You Want What?
A nightmare of a plant
“Come on,” Eloise begged, “bloom for me.”
The man who had sold her the plant had promised it would flower. At the time, it had been a tiny, feathery wisp in a dab of soil. No worries. It would grow a little bigger, he said. It would flower within six months, he said. Perfect for her one-bedroom apartment, he said. Eloise had forgotten to ask what it was called. So, it forever remained “the plant.”
Two years and half a dozen increasingly large pots later, the green and purple behemoth had taken over her living room and given up not a single bud. Eloise pictured the man laughing at her. Worse she dreamed about the plant doing so.
In her dreams, the plant mocked her entreaties to flower. “You want what?” it would say, opening its tooth-filled maw as its laugh echoed through her apartment and out into the street where the weeds growing up through the cracks in the pavement joined the chorus.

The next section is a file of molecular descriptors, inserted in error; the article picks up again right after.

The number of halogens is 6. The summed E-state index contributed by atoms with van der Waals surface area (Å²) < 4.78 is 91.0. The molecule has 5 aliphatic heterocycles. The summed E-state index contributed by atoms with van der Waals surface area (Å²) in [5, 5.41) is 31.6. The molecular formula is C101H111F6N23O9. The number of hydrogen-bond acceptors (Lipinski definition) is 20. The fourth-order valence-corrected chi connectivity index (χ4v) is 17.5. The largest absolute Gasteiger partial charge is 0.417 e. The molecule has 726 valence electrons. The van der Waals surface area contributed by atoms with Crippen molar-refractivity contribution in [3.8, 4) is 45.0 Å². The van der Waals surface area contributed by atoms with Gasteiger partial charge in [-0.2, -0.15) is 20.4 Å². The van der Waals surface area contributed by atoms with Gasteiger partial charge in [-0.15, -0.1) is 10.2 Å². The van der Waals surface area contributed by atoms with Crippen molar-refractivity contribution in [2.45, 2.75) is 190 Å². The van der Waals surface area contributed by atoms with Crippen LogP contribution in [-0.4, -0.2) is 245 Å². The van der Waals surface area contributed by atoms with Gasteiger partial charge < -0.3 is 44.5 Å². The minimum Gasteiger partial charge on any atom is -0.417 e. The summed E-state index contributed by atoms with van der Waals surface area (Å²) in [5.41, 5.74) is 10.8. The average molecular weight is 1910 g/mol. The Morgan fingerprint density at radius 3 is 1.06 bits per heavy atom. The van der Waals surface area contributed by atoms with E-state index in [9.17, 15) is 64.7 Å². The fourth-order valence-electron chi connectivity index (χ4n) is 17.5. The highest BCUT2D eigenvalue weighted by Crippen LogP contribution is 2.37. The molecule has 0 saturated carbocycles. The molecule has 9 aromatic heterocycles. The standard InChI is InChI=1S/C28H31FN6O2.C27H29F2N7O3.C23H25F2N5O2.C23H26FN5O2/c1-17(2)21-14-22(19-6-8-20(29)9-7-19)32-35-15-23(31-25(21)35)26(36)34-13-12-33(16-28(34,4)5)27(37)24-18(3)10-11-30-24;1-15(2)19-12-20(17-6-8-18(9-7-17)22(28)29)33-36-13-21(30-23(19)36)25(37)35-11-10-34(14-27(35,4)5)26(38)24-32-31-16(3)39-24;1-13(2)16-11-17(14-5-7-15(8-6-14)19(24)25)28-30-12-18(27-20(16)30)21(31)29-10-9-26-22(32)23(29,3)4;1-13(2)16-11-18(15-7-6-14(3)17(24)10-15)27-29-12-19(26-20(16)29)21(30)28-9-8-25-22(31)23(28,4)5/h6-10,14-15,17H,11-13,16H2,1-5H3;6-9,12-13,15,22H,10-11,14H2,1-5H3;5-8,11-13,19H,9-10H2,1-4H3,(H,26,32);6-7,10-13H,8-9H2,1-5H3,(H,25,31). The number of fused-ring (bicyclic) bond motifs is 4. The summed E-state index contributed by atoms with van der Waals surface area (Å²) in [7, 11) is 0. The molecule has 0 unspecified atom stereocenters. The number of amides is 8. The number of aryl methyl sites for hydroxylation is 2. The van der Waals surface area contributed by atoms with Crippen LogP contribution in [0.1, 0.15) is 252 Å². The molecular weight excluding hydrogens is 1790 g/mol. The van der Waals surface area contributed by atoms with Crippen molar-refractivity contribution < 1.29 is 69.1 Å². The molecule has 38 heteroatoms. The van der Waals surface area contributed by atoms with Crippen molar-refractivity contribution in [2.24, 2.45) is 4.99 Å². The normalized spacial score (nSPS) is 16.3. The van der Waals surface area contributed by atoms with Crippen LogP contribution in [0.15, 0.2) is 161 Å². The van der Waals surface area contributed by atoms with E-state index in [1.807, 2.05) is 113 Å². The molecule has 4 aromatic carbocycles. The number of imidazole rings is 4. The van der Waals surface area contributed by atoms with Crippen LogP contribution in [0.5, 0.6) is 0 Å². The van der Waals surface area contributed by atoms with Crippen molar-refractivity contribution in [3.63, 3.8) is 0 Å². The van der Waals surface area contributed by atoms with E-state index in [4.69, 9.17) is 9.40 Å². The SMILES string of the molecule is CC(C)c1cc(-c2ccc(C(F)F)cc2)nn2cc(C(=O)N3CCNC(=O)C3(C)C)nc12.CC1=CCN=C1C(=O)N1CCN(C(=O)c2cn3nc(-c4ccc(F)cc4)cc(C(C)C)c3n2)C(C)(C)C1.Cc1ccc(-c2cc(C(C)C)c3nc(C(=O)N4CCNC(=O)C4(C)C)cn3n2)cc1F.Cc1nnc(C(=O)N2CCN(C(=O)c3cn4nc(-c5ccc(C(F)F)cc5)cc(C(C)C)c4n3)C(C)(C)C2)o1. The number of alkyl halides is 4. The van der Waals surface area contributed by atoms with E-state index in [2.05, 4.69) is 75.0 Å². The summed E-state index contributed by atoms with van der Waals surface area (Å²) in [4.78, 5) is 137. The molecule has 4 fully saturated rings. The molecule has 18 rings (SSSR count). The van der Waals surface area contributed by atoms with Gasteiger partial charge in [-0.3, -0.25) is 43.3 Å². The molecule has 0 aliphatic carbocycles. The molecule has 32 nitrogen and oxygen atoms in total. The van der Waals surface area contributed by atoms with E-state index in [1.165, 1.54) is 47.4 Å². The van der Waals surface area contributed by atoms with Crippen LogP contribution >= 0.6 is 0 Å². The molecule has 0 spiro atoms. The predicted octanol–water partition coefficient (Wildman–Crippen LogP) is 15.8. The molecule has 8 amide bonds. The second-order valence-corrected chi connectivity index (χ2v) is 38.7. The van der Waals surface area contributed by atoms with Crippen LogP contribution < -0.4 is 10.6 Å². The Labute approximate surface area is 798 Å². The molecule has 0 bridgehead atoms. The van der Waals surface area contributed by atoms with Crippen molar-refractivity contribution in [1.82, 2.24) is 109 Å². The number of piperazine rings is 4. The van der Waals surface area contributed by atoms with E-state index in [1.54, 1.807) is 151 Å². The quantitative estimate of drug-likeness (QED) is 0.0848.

Some plants thrived on love. Eloise had tried everything to convince this one to die—or at least to stop growing. She couldn’t quite bring herself to completely neglect it. That felt too much like murder. But she fervently wished it would find its own way out of life’s metaphorical door. It seemed to thrive on her hatred.
And now she was at a crossroads. She was moving across the country and had put her apartment up for sale. What was she to do with the thing? She’d tried to talk a few of her friends into taking it. Fat chance. They had been on the receiving end of every complaint she’d ever uttered about it.
But then the buyer came. “How did you ever find one of these?”
Keep reading with a 7-day free trial
Subscribe to Eclectic Ink to keep reading this post and get 7 days of free access to the full post archives.